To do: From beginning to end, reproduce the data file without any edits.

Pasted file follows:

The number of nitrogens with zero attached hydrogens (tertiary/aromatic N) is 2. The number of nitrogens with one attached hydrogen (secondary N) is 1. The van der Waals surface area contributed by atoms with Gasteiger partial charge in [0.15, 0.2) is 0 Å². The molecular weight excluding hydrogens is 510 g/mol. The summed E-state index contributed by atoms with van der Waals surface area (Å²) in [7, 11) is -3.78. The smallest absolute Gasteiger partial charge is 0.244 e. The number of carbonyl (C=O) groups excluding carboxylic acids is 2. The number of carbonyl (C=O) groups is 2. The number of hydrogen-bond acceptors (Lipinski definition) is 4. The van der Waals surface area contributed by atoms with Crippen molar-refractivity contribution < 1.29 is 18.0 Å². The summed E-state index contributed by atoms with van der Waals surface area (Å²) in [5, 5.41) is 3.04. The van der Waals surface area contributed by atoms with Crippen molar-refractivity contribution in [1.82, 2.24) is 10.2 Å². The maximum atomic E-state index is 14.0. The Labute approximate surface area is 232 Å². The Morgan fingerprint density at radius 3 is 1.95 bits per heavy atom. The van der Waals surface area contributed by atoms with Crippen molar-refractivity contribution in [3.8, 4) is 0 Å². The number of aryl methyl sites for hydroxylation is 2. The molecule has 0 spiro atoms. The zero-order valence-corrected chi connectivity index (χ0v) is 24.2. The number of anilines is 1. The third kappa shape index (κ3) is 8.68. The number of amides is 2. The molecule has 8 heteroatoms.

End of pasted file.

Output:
The number of nitrogens with zero attached hydrogens (tertiary/aromatic N) is 2. The number of nitrogens with one attached hydrogen (secondary N) is 1. The van der Waals surface area contributed by atoms with Gasteiger partial charge in [0.15, 0.2) is 0 Å². The molecular weight excluding hydrogens is 510 g/mol. The summed E-state index contributed by atoms with van der Waals surface area (Å²) in [7, 11) is -3.78. The smallest absolute Gasteiger partial charge is 0.244 e. The number of carbonyl (C=O) groups excluding carboxylic acids is 2. The number of carbonyl (C=O) groups is 2. The number of hydrogen-bond acceptors (Lipinski definition) is 4. The van der Waals surface area contributed by atoms with Crippen molar-refractivity contribution < 1.29 is 18.0 Å². The summed E-state index contributed by atoms with van der Waals surface area (Å²) in [5, 5.41) is 3.04. The van der Waals surface area contributed by atoms with Crippen molar-refractivity contribution in [1.82, 2.24) is 10.2 Å². The maximum atomic E-state index is 14.0. The Labute approximate surface area is 232 Å². The Morgan fingerprint density at radius 3 is 1.95 bits per heavy atom. The van der Waals surface area contributed by atoms with Crippen molar-refractivity contribution in [3.8, 4) is 0 Å². The number of aryl methyl sites for hydroxylation is 2. The molecule has 0 spiro atoms. The zero-order valence-corrected chi connectivity index (χ0v) is 24.2. The number of anilines is 1. The third kappa shape index (κ3) is 8.68. The number of amides is 2. The molecule has 8 heteroatoms.